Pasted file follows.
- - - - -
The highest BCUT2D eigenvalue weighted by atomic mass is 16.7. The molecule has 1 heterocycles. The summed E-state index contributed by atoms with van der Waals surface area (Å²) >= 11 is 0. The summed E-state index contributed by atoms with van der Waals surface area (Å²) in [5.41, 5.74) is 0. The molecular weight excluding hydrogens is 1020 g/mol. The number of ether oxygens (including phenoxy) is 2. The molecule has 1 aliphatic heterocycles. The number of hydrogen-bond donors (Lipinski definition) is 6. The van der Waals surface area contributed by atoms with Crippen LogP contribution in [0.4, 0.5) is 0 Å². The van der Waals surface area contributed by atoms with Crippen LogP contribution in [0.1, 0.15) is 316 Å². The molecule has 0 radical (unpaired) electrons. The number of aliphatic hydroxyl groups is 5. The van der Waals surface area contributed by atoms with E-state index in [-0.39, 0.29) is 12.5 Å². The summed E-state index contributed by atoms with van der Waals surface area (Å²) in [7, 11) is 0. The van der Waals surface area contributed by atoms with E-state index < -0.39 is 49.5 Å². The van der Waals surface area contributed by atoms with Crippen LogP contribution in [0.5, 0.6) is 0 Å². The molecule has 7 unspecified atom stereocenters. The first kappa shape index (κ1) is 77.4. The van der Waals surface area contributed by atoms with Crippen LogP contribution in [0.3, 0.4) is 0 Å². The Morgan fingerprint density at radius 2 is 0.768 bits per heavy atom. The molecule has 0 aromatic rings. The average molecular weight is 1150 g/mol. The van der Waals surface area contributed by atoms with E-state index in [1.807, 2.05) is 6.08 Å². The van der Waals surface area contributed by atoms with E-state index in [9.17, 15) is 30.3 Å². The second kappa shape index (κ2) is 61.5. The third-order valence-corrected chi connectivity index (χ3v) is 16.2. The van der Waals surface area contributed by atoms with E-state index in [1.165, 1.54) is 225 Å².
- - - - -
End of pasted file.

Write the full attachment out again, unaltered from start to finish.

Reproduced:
The highest BCUT2D eigenvalue weighted by atomic mass is 16.7. The molecule has 1 heterocycles. The summed E-state index contributed by atoms with van der Waals surface area (Å²) >= 11 is 0. The summed E-state index contributed by atoms with van der Waals surface area (Å²) in [5.41, 5.74) is 0. The molecular weight excluding hydrogens is 1020 g/mol. The number of ether oxygens (including phenoxy) is 2. The molecule has 1 aliphatic heterocycles. The number of hydrogen-bond donors (Lipinski definition) is 6. The van der Waals surface area contributed by atoms with Crippen LogP contribution in [0.4, 0.5) is 0 Å². The van der Waals surface area contributed by atoms with Crippen LogP contribution in [0.1, 0.15) is 316 Å². The molecule has 0 radical (unpaired) electrons. The number of aliphatic hydroxyl groups is 5. The van der Waals surface area contributed by atoms with E-state index in [-0.39, 0.29) is 12.5 Å². The summed E-state index contributed by atoms with van der Waals surface area (Å²) in [7, 11) is 0. The van der Waals surface area contributed by atoms with E-state index < -0.39 is 49.5 Å². The van der Waals surface area contributed by atoms with Crippen LogP contribution in [0.5, 0.6) is 0 Å². The molecule has 7 unspecified atom stereocenters. The first kappa shape index (κ1) is 77.4. The van der Waals surface area contributed by atoms with Crippen LogP contribution in [0.3, 0.4) is 0 Å². The Morgan fingerprint density at radius 2 is 0.768 bits per heavy atom. The molecule has 0 aromatic rings. The average molecular weight is 1150 g/mol. The van der Waals surface area contributed by atoms with E-state index in [1.807, 2.05) is 6.08 Å². The van der Waals surface area contributed by atoms with E-state index in [9.17, 15) is 30.3 Å². The second kappa shape index (κ2) is 61.5. The third-order valence-corrected chi connectivity index (χ3v) is 16.2. The van der Waals surface area contributed by atoms with E-state index in [1.165, 1.54) is 225 Å².